Consider the PandaDoc blog as an inspiration to show Google (and your readers) that you update your content periodically to ensure it has relevant information. 

PandaDoc blog content update

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2. Build high-authority backlinks

Since E-A-T guidelines account for links and mentions by a huge margin, it makes sense to invest in backlinking opportunities. You can get backlinks through:

  • Link partnerships
  • Employing a link-building agency
  • Becoming a contributor (either as a writer or a source) for different publications within your niche. 
Jakub Rudnik on link building

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3. Partner with the right people

Partnering with the experts in your field allows you to not only get brownie points because of E-A-T, but you also end up getting qualitative information from them that can‌ be of good use to your end reader.

You can consider partnering with expert writers/subject matter experts for guest-posting opportunities (consider the information Forbes publishes as an example), or you can partner with SMEs to interview them or to get their insights on a particular topic. 

Using SME insights for a blog

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4. Build your personal brand

Another thing you can try is building your personal brand. A few ways you can do this are by:

  • Creating social profiles on multiple platforms so you can be found easily  
  • Speaking about a topic of interest on these social platforms
  • Contributing as an expert to topics of your interest
  • Showing your skills/value to an audience so they can amplify your thoughts further

Alternatively, you can also partner with experts and influencers who’ve already built their personal brand and leverage their authority to your advantage. 

5. Display your credentials

To build your authority, display your credentials on your website (these can be brand mentions, awards, results, testimonials, brand partnerships, etc.). 

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Another way you can showcase your credentials is by guest-posting on a blog or two and writing about your credentials on your bylines. For example, consider this byline on the uSERP’s blog.

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Or, you can even use your social media profiles to your advantage to display your credentials there. For example, look at Jeremy Moser’s LinkedIn profile for inspiration. 

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And if you’re a brand that offers a product or subscription service, you can consider using user reviews and product ratings to your advantage, too. Another idea to consider is building Wikipedia pages of your brand name to improve your trustworthiness.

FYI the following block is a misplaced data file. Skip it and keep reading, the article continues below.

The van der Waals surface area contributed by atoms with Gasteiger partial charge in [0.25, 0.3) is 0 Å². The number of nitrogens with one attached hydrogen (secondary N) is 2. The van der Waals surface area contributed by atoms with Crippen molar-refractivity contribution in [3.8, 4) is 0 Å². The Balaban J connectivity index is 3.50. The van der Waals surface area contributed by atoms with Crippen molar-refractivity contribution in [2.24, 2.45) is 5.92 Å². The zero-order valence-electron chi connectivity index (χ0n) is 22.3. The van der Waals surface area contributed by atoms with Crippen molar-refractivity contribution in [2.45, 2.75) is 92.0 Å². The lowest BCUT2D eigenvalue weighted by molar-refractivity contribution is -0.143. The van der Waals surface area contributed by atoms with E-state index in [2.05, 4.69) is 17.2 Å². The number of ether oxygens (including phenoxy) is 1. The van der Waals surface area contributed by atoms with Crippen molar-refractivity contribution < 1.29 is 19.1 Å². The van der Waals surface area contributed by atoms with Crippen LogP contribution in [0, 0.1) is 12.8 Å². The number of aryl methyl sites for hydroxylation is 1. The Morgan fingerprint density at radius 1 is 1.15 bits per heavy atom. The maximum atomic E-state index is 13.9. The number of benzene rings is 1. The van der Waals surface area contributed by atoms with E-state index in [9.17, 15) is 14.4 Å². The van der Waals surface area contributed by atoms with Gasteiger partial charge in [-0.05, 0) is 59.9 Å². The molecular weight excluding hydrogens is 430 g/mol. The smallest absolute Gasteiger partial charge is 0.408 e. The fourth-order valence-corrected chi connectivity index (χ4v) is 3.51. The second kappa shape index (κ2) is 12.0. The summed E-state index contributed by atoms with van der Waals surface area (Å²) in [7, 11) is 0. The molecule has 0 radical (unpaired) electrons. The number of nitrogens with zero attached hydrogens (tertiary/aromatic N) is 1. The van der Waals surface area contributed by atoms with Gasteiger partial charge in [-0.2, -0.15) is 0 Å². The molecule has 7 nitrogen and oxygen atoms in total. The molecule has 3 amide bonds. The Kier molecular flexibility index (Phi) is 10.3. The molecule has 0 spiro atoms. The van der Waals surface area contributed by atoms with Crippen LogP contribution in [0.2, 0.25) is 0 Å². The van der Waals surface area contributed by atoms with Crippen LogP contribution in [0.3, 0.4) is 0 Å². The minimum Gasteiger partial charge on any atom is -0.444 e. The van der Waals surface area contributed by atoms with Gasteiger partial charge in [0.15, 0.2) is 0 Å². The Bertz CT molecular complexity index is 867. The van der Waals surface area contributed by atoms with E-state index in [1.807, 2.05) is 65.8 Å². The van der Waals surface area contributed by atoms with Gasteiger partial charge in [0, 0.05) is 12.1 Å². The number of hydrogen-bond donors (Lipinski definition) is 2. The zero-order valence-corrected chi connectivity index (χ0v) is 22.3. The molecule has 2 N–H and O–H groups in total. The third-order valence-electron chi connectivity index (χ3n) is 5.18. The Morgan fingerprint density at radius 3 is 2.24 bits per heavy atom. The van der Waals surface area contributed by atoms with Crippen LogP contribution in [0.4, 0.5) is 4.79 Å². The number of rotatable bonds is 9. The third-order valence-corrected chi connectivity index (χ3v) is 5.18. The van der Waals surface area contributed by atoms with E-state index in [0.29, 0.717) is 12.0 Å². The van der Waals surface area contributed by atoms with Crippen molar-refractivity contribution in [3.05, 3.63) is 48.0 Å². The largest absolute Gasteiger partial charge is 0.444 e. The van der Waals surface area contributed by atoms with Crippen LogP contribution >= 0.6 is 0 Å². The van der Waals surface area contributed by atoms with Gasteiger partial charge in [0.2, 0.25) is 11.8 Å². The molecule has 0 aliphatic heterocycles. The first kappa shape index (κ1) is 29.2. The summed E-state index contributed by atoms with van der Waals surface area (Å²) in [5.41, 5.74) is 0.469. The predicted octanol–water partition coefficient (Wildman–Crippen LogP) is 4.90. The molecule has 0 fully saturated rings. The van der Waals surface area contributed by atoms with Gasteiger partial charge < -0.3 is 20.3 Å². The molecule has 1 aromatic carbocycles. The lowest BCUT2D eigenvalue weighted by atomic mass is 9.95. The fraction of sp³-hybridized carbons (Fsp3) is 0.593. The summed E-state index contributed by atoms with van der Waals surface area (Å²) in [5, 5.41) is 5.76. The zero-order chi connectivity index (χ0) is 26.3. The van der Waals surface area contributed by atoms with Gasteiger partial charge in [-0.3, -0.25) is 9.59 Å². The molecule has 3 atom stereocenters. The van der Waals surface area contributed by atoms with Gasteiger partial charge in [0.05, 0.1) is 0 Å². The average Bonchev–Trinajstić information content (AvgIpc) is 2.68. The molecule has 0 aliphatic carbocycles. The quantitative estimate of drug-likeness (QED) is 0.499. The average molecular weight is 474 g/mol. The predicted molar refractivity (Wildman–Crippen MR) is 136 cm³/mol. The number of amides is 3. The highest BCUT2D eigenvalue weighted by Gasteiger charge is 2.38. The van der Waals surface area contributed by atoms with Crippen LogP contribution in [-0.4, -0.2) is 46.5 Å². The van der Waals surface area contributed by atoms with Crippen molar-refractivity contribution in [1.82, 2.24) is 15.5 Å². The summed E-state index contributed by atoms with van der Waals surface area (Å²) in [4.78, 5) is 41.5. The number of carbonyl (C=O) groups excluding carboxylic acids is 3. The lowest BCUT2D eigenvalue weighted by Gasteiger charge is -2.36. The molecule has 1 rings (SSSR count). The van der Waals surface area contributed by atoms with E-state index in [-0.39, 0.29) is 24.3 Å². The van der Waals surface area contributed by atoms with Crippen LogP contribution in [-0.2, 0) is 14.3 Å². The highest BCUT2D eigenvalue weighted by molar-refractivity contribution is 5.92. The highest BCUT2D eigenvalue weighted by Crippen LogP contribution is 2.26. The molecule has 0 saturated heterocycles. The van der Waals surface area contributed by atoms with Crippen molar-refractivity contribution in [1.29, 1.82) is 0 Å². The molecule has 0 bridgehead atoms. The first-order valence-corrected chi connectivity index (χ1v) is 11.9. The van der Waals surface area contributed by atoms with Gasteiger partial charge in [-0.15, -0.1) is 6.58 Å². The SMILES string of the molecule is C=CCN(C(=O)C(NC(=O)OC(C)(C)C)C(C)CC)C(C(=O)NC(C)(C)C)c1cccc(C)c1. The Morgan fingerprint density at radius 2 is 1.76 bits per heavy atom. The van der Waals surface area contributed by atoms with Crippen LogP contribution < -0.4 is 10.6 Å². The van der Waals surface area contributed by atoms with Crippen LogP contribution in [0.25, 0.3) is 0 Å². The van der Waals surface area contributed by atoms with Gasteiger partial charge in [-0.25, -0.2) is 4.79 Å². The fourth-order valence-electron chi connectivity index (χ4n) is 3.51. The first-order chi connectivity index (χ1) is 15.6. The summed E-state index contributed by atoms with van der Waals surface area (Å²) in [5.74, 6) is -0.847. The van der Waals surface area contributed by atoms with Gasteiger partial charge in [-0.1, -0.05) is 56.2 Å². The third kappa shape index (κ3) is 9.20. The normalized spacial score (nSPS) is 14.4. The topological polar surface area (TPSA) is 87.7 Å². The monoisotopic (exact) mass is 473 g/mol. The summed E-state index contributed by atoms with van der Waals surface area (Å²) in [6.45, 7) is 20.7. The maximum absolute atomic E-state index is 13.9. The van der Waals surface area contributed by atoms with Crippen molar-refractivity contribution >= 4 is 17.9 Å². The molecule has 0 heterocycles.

6. Perform content audits

If you have multiple redirects on your website, a bunch of broken links, poorly written or ill-formatted content, or if your tonality and research topics aren’t right, all of this can eventually contribute to losing out on your brand authority. 

That’s why you should do regular content audits to ensure the content you’ve posted still looks great (and relevant), the links you’ve added aren’t broken, and your website doesn’t take excessive time to load. 

Software like Semrush can greatly help manage tasks like content and website audits. 

7. Be consistent

Just like everything else in life, consistency is key while publishing content, too. Being consistent shows the algorithm that you’re a brand that’s seriously invested in its content and can be trusted. 

Aside from that, Google also pushes brands that are consistent to have higher visibility.

Just look at any popular magazines or publications you know — Shopify, Wall Street Journal, ScreenRant, etc. They all might speak of different topics, but if there’s one commonality between all, they post consistent content.  

8. Focus on important topics

By focusing on “important” topics, we mean focusing on topics that allow you to demonstrate your expertise, show your perspective(s), and can be qualified as “high-quality content.”

Use the Animalz blog as an example. They might not focus solely on keywords to get noticed by the algorithm. Still, they always write about interesting topics and infuse their unique perspectives, which allows them to regularly rank on the first pages of the SERP. 

Animalz (agency) on SERP

9. Research user intent 

Researching user intent allows you to understand their perspectives, which will help you identify better content topics and write better content. 

Another thing it’ll help you with is making sure the content you produce always delivers in terms of relevance and accuracy, which again helps you build the trustworthiness of your brand. 

10. Use checklists 

Finally, if you’ve gone through the whole nine yards (in this case, the whole nine steps), then the next step is to use a checklist with E-A-T guidelines to your advantage. 

Thankfully, Aleyda Solis has already created a checklist (find it here) that considers factors like page experience, expertise, quality, helpfulness, people satisfaction, etc. So it’s pretty well-rounded in terms of matching Google’s E-A-T guidelines, and you can just tick the boxes as you go along. 

How to evaluate E-A-T?

To evaluate E-A-T, check if you’re golden in all these categories:

  • Content quality and website performance (do an internal website)
  • Brand perception and mentions (do an external audit)
  • Partnerships (partnerships with experts, partnerships for links, partnerships with brands offering guest posts, etc.)
  • Consistency (do you maintain a regular cadence?)
  • Traffic, user engagement, and rankings (use Google Search Console)
  • Accessibility (confirm if your website adheres to the W3C Accessibility Standards)

Improve your SEO game with uSERP

Sometimes, folks complicate SEO more than it needs to be. And sometimes, they oversimplify it more than it is. 

The truth is SEO is neither simple nor easy. But it is constantly evolving, so you always need to be on top of it to ensure you’re still playing on a level field with other veterans in the industry. 

Thankfully, in the digital era, acquiring information about SEO updates (and all things SEO-related) is not so difficult. All you need to do is head over to the uSERP website and browse all the SEO and SEO-adjacent topics!

Juwaria Merchant
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Juwaria Merchant

Juwaria is a freelance writer specializing in the fields of SaaS and marketing. Backed with 3+ years of experience, she helps brands build content that adds value to their business. In her free time, you can catch her reading her favorite books or studying the latest trends online.